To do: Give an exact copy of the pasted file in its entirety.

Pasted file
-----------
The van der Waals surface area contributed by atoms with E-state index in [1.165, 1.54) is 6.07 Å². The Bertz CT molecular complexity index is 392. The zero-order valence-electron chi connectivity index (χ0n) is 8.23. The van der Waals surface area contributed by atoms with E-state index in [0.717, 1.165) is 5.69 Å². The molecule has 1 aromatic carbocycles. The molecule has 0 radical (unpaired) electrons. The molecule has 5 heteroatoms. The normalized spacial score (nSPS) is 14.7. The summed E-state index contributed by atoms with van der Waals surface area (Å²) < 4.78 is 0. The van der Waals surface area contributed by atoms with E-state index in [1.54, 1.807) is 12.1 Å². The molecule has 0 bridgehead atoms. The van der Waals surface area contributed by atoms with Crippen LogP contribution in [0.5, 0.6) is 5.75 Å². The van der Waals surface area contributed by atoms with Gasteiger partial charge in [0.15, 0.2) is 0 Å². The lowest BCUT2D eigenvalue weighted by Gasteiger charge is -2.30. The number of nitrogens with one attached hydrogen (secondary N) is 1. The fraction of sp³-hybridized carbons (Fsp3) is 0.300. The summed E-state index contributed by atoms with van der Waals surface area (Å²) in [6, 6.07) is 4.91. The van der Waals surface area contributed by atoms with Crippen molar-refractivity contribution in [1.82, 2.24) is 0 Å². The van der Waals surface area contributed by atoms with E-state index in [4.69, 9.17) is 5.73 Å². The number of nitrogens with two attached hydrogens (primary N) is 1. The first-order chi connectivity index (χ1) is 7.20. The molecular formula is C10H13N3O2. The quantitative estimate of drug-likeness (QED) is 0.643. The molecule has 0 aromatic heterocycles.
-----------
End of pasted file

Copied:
The van der Waals surface area contributed by atoms with E-state index in [1.165, 1.54) is 6.07 Å². The Bertz CT molecular complexity index is 392. The zero-order valence-electron chi connectivity index (χ0n) is 8.23. The van der Waals surface area contributed by atoms with E-state index in [0.717, 1.165) is 5.69 Å². The molecule has 1 aromatic carbocycles. The molecule has 0 radical (unpaired) electrons. The molecule has 5 heteroatoms. The normalized spacial score (nSPS) is 14.7. The summed E-state index contributed by atoms with van der Waals surface area (Å²) < 4.78 is 0. The van der Waals surface area contributed by atoms with E-state index in [1.54, 1.807) is 12.1 Å². The molecule has 0 bridgehead atoms. The van der Waals surface area contributed by atoms with Crippen LogP contribution in [0.5, 0.6) is 5.75 Å². The van der Waals surface area contributed by atoms with Gasteiger partial charge in [0.15, 0.2) is 0 Å². The lowest BCUT2D eigenvalue weighted by Gasteiger charge is -2.30. The number of nitrogens with one attached hydrogen (secondary N) is 1. The fraction of sp³-hybridized carbons (Fsp3) is 0.300. The summed E-state index contributed by atoms with van der Waals surface area (Å²) in [6, 6.07) is 4.91. The van der Waals surface area contributed by atoms with Crippen molar-refractivity contribution in [1.82, 2.24) is 0 Å². The van der Waals surface area contributed by atoms with E-state index in [4.69, 9.17) is 5.73 Å². The number of nitrogens with two attached hydrogens (primary N) is 1. The first-order chi connectivity index (χ1) is 7.20. The molecular formula is C10H13N3O2. The quantitative estimate of drug-likeness (QED) is 0.643. The molecule has 0 aromatic heterocycles.